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 Applying colour – the surface is reasonably firm but has furred up a bit with the Inkintense pencils I tried above. Thin paint sat on the surface below and soaked in unevenly but with out the  furriness.  P1180353 I washed the piece to knock out any surplus paint before stitching and the structure of the fabric is obvious but not unattractive – reminds me of chip board or wax resist crackle.

Theme-wise I am on one of those cyclic tangents again – this one from years ago – and more years ago before that.

I have been back  up in the landscapes of the Yorkshire Dales and Moors  that I know well, and that has raised the old quandaries about trying to draw them. What am I drawing? is it that one view? or is it more about what I know of the landscape, where the paths go, what is round the corner just out of sight? Are my memories and understanding of walking through that space as important as that photographic image?  Well, I like stories more than photos – I have more books than pictures – narratives are histories – and experiences are personal, tying place and time.  An awful lot of concept and theorising for a very simple visual outcome.

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Meet the portable landscapes a, b  and c.

The piece of  CS800 was sliced and diced – just in straight blocks. The pieces are reattached edge to edge by zig zag stitch. so that they can flex without bending.  The image is stitched  on directly .  The gaps were made by inserting a piece of solufleece and washing it out after stitching. They are small, soft sculpture, and can be arranged however the mood takes.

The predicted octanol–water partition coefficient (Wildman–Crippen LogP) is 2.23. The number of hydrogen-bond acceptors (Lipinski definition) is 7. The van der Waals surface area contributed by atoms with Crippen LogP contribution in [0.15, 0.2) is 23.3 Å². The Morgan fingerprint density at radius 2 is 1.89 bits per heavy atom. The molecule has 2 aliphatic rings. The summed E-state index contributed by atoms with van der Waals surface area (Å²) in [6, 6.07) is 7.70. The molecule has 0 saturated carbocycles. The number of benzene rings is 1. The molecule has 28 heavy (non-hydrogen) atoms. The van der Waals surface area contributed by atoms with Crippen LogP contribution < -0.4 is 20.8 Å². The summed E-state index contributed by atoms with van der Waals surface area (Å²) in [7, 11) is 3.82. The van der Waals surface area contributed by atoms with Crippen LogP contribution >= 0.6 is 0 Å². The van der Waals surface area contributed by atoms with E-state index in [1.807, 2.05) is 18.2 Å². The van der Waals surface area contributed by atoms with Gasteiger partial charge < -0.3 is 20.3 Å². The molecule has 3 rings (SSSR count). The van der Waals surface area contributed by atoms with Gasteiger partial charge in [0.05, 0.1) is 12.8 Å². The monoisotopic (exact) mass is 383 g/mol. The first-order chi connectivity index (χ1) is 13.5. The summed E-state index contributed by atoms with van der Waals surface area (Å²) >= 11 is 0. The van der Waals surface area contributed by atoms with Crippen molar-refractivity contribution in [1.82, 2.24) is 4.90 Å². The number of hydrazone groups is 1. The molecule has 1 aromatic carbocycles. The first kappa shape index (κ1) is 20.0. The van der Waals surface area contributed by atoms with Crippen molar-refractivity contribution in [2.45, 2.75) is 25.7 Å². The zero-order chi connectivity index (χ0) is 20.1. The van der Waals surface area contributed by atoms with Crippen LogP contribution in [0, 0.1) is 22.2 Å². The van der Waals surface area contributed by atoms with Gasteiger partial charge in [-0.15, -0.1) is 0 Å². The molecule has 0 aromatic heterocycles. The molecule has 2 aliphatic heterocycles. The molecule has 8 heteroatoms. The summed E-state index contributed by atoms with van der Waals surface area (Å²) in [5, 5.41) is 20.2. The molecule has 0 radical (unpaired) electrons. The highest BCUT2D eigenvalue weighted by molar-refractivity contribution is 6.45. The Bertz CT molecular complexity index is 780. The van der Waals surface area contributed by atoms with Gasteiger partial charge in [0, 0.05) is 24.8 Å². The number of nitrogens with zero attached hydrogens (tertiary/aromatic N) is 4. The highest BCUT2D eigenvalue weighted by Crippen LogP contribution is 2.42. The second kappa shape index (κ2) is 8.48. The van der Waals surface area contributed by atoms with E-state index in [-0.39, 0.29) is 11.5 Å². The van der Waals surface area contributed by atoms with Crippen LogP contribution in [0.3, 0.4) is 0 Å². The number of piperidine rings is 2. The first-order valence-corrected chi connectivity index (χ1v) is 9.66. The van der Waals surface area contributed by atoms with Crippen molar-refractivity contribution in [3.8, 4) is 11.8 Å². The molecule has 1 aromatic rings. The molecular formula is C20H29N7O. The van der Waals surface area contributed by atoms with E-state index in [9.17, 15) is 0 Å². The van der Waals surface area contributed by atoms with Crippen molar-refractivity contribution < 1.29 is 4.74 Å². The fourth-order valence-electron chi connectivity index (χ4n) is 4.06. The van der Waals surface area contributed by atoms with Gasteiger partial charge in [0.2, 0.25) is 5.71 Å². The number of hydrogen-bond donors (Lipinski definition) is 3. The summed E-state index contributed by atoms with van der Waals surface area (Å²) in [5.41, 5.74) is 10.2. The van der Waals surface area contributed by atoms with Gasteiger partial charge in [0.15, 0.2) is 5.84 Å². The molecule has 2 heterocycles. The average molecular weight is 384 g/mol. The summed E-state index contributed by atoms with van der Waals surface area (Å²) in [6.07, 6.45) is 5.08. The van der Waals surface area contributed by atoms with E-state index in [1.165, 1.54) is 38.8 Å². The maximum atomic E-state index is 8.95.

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I like the play on scale and perspective, the ideas of front and back being not important, and also that each time these are put out the angles and emphasis changes. The simplicity is fun – it is about leaving out not embellishing.  It is making me focus on stitch patterns, markmaking with a sewing machine. I am keeping the colours minimal – deep olive, beige and gold, and adding on the odd splash and wash of ink. The monochrome ish-ness is just so lovely and stark.

As for the CS800 – it takes stitch without  quibbling, distortion or complaint. Though it does blunt needles quite quickly,  the machine stitches fairly cleanly and consistently. Problem is the lack of ‘healing’ the holes made by the needle. Also its strength is that it doesn’t fray or tear and cuts like cardboard, but is it happy to stand on its edge without wilting?

Scale is going to increase since I have grabbed some more supplies from work, but this size is pretty cute and easy to manage.  The next batch is going to play with ideas of frame and layers – fun.